Body language is all about 1) what the other person is giving away, and 2) what we’re giving away. It tells us (and them) what is really happening in our interactions, beyond simply words, given that over 50 percent of communication is non-verbal.
Firstly, let’s look at reading the other person. There are three tips for accurate reading of body language:
Tip 1: Read gestures in clusters (i.e. hands, eyes, feet, facial expression etc):
It’s about the total package. “It’s only when you put a word in a sentence with other words that you fully understand its meaning.” Likewise with body language--you need more information to put it all together. Try and observe a number of gestures, movements or postures, viewing the entire person.
Tip 2: Look for congruence:
“When a person’s words and body language are in conflict, women ignore what is said”--body language is five times more powerful as a communication medium compared with words. We need to look for congruence in word and body language. When the words are not congruent with the actions, the person is possibly lying.
Tip 3: Read gestures in context:
Look to the environment (hot/cold climate) and the situation (low stress/high stress) plus other contextual determinants to help read whether the body language tells more or less what you need to know.
Secondly, a key and sobering point regarding our own body language. If you’re like me you’re a bit of a ‘poker face’ when playing cards. I tend to need to try really hard to contain my excitement (or at least that’s what I was like as a child). The key is self-awareness and management, and social awareness; three of Emotional Intelligence’s four pillars.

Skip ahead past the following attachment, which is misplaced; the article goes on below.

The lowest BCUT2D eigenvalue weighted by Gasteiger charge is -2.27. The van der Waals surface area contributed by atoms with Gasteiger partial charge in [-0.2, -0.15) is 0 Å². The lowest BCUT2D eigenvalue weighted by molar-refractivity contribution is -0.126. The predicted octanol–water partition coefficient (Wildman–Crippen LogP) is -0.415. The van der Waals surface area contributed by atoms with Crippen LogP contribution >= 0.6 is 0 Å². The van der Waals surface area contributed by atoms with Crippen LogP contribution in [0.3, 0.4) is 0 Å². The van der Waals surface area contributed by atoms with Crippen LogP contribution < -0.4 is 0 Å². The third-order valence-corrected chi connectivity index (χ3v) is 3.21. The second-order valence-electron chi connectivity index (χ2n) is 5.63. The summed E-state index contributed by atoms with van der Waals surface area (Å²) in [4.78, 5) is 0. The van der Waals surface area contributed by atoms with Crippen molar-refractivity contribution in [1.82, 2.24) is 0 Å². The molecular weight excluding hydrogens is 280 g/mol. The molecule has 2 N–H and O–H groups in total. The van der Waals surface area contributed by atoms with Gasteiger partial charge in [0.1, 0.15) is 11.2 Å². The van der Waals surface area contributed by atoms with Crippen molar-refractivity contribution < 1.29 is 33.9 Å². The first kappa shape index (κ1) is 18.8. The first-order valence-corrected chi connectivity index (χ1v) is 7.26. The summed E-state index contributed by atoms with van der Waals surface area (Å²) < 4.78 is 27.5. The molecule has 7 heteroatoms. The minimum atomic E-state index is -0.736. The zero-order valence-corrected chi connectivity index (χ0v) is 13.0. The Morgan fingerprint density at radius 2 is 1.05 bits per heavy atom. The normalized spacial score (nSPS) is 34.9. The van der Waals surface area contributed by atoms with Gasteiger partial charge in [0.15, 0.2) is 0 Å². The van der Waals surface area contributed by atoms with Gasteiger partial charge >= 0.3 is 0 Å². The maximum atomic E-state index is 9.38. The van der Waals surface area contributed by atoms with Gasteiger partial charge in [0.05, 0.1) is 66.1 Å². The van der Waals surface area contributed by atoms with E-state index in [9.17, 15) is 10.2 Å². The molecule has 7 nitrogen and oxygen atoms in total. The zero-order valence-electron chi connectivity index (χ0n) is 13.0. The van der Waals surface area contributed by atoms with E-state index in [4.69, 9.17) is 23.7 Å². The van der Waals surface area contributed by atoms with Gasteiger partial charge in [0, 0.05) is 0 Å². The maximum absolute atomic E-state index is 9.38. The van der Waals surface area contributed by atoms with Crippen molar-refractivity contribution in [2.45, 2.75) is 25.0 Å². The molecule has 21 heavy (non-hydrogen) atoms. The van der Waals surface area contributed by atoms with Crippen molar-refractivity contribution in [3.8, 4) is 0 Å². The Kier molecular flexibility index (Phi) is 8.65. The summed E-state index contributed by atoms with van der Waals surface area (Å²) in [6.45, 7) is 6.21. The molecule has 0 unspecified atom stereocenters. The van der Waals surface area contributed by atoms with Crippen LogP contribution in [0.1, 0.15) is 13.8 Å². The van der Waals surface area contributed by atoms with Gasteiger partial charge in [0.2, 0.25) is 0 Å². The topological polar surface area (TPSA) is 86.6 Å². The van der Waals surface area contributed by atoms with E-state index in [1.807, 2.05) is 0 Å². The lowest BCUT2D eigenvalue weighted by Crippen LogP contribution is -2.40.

Tip 4: See your gestures in clusters:
Read your own clusters. It’s really good to be self-aware regarding standing and sitting posture, hand use and placement etc, so your body language is actually aligned with what you’re saying.
Tip 5: Don’t give the game away:
For many good reasons it’s not always good to give other people an insight into what we’re really thinking; for one reason we might need time to consider what’s before us, or we don’t want to hurt them. For this reason, we can try to teach ourselves how to be neutral in our body language so we don’t communicate what’s really on our mind and heart, saving that for a time, perhaps, when we’ve considered our response more carefully.
If we’re annoyed about something why would we want to show it unless we want the other party to know we’re annoyed? It’s rarely an advantage to either party to present this information when you think about it.
Tip 6: Know that over 50 percent of your message is communicated non-verbally:
This is quite harrowing because it reveals us in an over-exposed way; it’s enough to make the stark introverts amongst us really cringe. Most people, however, don’t have much of a clue on how to read body language. We should align our body language with what we’re attempting to present.
It’s perhaps one of the wisest things we can invest in regarding our relationships; to know more about what people are really saying, and to present a more authentic, prudent and respectful “us” in our interactions. Body language is powerful for many reasons.
Copyright © 2009, S. J. Wickham. All Rights Reserved.
Source: Allan & Barbara Pease, The Definitive Book of Body Language: How to read others’ thoughts by their gestures – (2006), from the section “Understanding the Basics,” pp. 9-30. More information, http://www.peaseinternational.com/